Quahl managed something that is definitely no mean feat, signing up millions of users through a viral incentive program – with users getting rewarded for referrals with a “future currency” called Q, which it was claimed could be worth tens of thousands of dollars. This is an extreme example but it is worth thinking about how you might incentivise referrals within the segments you really want to engage. Quahl proved another important point, that advocacy and the resulting acquisition relies on trustworthiness. This was central in their messaging and in their digital solutions.
Avoid the leaky bucket
Many start-ups or digital businesses focused on scaling quickly can put too much focus on acquisition, and can end up suffering from what might be called “leaky bucket syndrome”. This is hugely frustrating to your whole team and doesn’t go down too well with investors.
There are several ways to crack the tricky nut of retention. You could adopt the approach of Amazon or Bloomberg and just make it really hard for your customers to leave – sending them instead on a lengthy journey of ever-more compelling incentives to stay.
Whether or not this is a path you choose, an absolute must-do to avoid a leaky bucket is to build a customer database from the start and set-up your product analytics at the same time. Don’t worry too much about capabilities like attribution models if you don’t have time or resources to work this out – just get your product funnel configured then spend your launch optimising that, especially drop-offs in key areas such as account registration and checkout.
From there, you can look to your data to understand who your most valuable customers are; focusing your retention efforts on those and accepting a level of attrition from those that generate the least income/advocacy/value. This is a trickier challenge that involves organising your data in a way that enables you to interrogate and put it to good use – for example powering effective loyalty and reward programmes, personalising experiences, delivering operational efficiencies and generally drive high levels of customer experience. The right infrastructure can directly lead to both better conversion and the ability to find the “holes in the leaky bucket”.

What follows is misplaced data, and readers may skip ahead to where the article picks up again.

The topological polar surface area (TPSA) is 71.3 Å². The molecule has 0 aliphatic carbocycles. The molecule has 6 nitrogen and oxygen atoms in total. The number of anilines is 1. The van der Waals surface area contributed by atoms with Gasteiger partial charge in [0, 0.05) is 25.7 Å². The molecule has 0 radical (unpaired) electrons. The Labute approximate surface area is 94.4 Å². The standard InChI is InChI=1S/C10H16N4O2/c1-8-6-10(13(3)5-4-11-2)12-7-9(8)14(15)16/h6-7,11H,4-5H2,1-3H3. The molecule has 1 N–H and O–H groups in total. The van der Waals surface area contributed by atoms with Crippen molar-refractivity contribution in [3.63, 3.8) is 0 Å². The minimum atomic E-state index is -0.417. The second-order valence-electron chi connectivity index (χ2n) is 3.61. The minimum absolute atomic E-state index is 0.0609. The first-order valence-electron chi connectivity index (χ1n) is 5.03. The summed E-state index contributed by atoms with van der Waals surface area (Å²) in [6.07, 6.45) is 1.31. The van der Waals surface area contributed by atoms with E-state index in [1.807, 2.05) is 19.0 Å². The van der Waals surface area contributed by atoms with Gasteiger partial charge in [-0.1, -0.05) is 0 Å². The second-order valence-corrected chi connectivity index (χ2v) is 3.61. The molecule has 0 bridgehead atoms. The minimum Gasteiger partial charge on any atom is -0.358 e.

Aim to grow, but accept it may take time
When it comes to starting and growing digital businesses, it’s easy to think the challenges and pain points are unique, but that’s simply not the case. The automotive industry, for example, really kicked off with Ford’s first production line, which made identical black cars for a single market. There was no space for complexity. This suited the early mass market for cars as the general automobile owner desired “a car” not a “specific car” – the focus was increasing efficiency for the broadest general audience and not any niche audience..
That set the standard until Toyota came along with its lean management process and matured the entire process to cope with high levels of customisation. The basic production process was the same but the wrap around processes for customer ordering and supply chain management revolutionised the industry, meaning that most cars coming off production lines these days are made to meet a specific set of customer requirements.
This is an example of the product maturation process that all products face. Time and competition drives products to change to better suit their markets. At the same time, they become more efficient and more widely utilised, which drives diversification in use.
Digital is no different. There is an inherent understanding in the industry that digital products are agile, unique and customisable, but anyone in the business knows that most products are not unique. They appear to be from time to time, since digital products deal with unique data, but the presentation and the structures around them are just the same as an assembly line i.e. a unique sequence of processes creating emerging value from a base resource.
For digital businesses, especially in more traditional sectors, there are some things you can do to drive this change (like creating a data infrastructure that enables fast learning and enables evolution based on real customer behaviour) but there’s also a need to accept that other market forces need to come into play.
This is when the principles of lean management again come into play. Founders and teams in this situation must find ways to keep platform and operational running costs to a known minimum so that, when the opportunity for maturity growth arises, there is still enough in the tank to scale and dominate.